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George Walker Gilmer
2nd VA Cavalry and Mosby Rangers

George Walker Gilmer, 1863

Name:  George Walker Gilmer, PVT

Date:  June 16, 1863

Image Number:  PM01cdPM01

Comments:  George Walker Gilmer volunteered as a Private in Company C, 2nd Virginia Cavalry on June 16, 1863.  As was often the custom of those war days, George had his photograph taken on the day he joined the Confederate Army.  He went off to battle and served with great valor.  George was twice severely wounded and lost an eye at Gettysburg.  The commanding officer of the 2nd VA Cavalry, Colonel Thomas T. Mumford, noted that George was distinguished for gallantry and devotion to duty.

George was born in 1845 in Albemarle County, Virginia, and was the son of George Christopher Gilmer and Leeanna D. Lewis.  At age 18, George enlisted in the Confederate Army.  Details of his valor and devotion to duty during the Civil War is recorded in the membership application of his daughter, Lena R. Gilmer, to the Scottsville Chapter of the United Daughters of the Confederacy (UDC), dated October 3, 1908:

Mr. George Walker Gilmer volunteered as private in Co. C., 2nd VA Cavalry on June 26th, 1863, in the 18th year of his age.  Was in several sharp skirmishes in and also with (illegible) at the burning of Carlisle, PA on the 3rd of July at Gettysburg.  He was wounded twice, both serious wounds, one in the right shoulder by a shell; the second wound in right temple (resulting in loss of right eye) was caused by a miniball which was extracted by Dr. Burerette of Washington, DC, in the winter of 1897 more than thirty four years after the wound was rec'd.  When our army retreated, Mr. Gilmer's serious wounds caused him to be left behind & he fell into the hands of the enemy & was taken to David's Island prison where he received great kindness from surgeons & southern ladies living in N. York City, who had charge of the wounded.  He was exchanged in the fall, though unable to sit up in his bed.  On the following April, however, he volunteered again & was made courier for Gen. Wickham, & was in the Spottsylvania C.H. & Yellow Tavern & some of the hottest fights of the campaign of 1864.  Late in the summer, however, the yet unhealed wound in his eye, was so seriously affected by the heat & excitement that he was honorably discharged as unfit for service.  The following spring, he again left home to join Col. Mosby & was with him till Gen. Lee surrendered.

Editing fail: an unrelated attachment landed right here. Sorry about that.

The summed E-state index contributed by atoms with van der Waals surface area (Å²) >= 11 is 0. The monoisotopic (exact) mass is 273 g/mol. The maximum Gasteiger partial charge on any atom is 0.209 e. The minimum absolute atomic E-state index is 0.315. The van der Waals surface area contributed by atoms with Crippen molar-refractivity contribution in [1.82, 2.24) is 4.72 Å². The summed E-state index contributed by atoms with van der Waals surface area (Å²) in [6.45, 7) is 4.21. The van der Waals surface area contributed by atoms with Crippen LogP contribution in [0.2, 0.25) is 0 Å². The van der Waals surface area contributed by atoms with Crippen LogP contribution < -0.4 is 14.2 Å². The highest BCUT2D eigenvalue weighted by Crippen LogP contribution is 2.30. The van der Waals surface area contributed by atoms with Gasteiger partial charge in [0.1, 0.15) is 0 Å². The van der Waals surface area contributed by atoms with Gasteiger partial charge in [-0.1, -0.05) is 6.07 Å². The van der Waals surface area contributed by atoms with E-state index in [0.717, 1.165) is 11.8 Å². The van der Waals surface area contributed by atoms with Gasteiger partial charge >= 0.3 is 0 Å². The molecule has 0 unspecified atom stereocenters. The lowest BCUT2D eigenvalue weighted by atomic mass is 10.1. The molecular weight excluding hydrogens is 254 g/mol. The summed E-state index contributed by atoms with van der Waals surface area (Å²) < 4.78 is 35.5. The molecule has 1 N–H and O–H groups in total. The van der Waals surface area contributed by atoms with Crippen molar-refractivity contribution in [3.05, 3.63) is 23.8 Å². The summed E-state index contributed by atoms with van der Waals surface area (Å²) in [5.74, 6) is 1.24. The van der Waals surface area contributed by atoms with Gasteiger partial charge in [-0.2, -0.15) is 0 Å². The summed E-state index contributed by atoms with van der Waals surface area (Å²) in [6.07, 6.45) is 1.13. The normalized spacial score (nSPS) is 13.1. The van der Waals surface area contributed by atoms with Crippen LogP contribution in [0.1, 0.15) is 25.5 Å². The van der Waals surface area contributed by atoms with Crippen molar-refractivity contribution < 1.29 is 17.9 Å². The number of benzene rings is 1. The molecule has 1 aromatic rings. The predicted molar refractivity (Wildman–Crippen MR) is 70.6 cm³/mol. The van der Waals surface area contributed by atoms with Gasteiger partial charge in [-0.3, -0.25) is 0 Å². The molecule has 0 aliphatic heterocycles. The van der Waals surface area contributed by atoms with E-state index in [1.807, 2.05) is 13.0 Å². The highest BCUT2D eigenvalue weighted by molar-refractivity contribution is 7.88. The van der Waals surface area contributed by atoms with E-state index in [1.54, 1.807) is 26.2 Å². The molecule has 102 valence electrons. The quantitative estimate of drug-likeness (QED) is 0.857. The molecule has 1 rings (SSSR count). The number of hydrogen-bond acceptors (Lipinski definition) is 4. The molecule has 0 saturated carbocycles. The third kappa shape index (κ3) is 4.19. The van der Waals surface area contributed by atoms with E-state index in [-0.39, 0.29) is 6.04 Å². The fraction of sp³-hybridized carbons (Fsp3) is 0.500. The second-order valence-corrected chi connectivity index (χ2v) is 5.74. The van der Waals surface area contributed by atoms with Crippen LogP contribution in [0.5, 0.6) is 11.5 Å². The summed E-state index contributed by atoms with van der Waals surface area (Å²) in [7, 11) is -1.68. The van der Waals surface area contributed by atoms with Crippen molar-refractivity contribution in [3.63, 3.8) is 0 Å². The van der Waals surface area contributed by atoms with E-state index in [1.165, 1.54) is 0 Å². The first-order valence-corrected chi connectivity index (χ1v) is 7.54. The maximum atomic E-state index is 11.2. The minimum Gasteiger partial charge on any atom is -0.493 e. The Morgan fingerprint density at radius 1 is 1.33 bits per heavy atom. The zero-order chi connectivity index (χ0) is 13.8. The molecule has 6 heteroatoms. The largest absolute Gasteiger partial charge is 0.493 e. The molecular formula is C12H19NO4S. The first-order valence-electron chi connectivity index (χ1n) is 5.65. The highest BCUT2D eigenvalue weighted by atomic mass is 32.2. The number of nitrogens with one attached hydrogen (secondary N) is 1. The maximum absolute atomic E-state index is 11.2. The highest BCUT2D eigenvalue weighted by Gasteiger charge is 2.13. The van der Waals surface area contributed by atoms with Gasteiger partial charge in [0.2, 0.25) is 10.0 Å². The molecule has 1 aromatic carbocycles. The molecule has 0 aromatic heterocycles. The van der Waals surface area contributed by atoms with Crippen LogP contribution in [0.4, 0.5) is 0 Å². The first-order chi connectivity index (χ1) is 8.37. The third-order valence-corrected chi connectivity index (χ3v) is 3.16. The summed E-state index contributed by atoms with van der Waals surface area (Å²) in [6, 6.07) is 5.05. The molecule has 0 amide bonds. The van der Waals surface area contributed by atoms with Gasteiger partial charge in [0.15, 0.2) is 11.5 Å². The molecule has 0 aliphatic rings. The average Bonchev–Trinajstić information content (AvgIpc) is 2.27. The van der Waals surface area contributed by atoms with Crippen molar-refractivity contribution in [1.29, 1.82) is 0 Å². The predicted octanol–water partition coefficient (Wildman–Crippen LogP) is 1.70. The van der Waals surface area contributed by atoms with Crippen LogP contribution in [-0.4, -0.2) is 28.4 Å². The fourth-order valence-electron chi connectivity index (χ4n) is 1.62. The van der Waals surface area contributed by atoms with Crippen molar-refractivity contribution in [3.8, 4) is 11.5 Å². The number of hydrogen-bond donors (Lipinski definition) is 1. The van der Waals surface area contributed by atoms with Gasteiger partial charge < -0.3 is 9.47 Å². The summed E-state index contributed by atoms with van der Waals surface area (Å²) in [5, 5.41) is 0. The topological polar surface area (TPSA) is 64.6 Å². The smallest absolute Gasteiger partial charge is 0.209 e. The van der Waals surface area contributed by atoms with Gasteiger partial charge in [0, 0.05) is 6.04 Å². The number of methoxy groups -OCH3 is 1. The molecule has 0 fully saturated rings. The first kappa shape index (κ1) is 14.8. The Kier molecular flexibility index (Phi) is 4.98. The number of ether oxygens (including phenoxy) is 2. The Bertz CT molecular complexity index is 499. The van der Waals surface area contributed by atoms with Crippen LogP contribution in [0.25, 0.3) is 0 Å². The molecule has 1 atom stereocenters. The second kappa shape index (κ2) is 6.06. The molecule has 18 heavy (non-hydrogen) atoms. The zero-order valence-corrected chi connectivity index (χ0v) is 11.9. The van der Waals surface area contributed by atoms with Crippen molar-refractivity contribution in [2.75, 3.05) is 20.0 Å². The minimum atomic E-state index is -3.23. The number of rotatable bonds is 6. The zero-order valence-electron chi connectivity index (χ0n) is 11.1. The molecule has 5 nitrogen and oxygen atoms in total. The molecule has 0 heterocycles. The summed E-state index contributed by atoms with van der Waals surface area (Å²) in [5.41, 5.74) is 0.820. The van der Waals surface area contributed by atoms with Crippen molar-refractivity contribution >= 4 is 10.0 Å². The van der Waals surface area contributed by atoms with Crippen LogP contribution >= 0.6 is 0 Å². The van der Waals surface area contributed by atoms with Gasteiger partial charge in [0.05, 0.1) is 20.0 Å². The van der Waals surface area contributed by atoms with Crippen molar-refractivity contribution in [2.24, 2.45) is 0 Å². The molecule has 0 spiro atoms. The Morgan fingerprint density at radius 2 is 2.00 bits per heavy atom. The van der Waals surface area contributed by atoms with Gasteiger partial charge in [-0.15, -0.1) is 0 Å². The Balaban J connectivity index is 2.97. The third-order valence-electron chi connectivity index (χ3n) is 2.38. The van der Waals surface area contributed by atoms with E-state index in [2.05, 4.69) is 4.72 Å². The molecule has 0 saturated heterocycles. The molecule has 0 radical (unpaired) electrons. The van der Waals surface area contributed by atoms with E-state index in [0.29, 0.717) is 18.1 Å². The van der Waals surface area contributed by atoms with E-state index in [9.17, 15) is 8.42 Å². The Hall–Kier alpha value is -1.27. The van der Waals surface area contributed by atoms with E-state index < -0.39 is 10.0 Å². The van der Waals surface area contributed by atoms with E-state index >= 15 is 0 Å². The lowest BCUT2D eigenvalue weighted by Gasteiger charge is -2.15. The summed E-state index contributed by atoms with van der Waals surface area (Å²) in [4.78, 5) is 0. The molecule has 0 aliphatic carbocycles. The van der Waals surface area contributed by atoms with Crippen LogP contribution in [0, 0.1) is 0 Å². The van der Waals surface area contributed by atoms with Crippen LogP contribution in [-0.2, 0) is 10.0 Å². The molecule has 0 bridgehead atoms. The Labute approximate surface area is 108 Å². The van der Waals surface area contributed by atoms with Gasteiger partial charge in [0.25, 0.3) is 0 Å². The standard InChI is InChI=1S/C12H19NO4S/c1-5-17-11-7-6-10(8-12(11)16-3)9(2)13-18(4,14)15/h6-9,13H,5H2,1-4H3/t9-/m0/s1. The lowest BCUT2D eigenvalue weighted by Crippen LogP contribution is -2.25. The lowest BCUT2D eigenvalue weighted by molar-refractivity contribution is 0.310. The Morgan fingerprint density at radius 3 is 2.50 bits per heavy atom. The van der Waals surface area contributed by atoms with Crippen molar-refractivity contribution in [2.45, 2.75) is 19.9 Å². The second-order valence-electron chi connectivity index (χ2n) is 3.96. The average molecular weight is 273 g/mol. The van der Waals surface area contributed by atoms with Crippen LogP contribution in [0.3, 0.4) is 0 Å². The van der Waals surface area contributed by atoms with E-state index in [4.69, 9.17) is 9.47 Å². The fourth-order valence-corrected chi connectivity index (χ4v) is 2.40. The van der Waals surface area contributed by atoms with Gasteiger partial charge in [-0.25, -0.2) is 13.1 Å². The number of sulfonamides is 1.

From the regimental history of the 43rd Battalion Virginia Cavalry Mosby's Command Hugh C. Keen and Horace Mewborn (1993: H.E. Howard, Inc., Lynchburg, VA; p.323), additional information about George Gilmer's Civil War service is detailed as follows:

Gilmer, George Walker Pvt., Enlisted June 1863 in Co. C, 2nd VA Cav.  WIA (shoulder) and captured at Gettysburg.  Exchanged after 3 months in prison at David's Island, N.Y. Courier for Gen. Wickham in April 1864. Involved in battles of Spotsylvania C.H. and Yellow Tavern.  Joined the 43rd VA. Cav. in early 1865.

George W. Gilmer at 1908 Henry Gantt Camp ReunionAfter the Confederate Army surrendered at Appomatox in 1865, George Walker Gilmer returned home to farmlife near Scottsville.  He married Frances Harrison Brown (b. 1848), and they became the parents of six children.  George became a member of Scottsville's Henry Gantt Camp of United Confederate Veterans.  He is shown at right during the 1908 Confederate Veterans Reunion in Scottsville.  George Walker Gilmer died on August 13, 1918, and is buried in the Gilmer Family Cemetery at Mt. Ayr, Albemarle County, VA.

The 1863 photo of George Walker Gilmer is part of the Phillip McCoy collection; Mr. McCoy resides in Kentucky and is an avid Civil War enthusiast and friend of Scottsville Museum.

The 1908 photo of the Confederate Reunion at Buckingham Courthouse is part of the Raymon Thacker collection; Mr. Thacker resides in Scottsville, VA.

Copyright © 2001 by Scottsville Museum

1863 Image of G.W. Gilmer is located on:  Capturing Our Heritage, CDPM01
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1908 Confederate Reunion Photo at right is located on:
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© 2001 by Scottsville Museum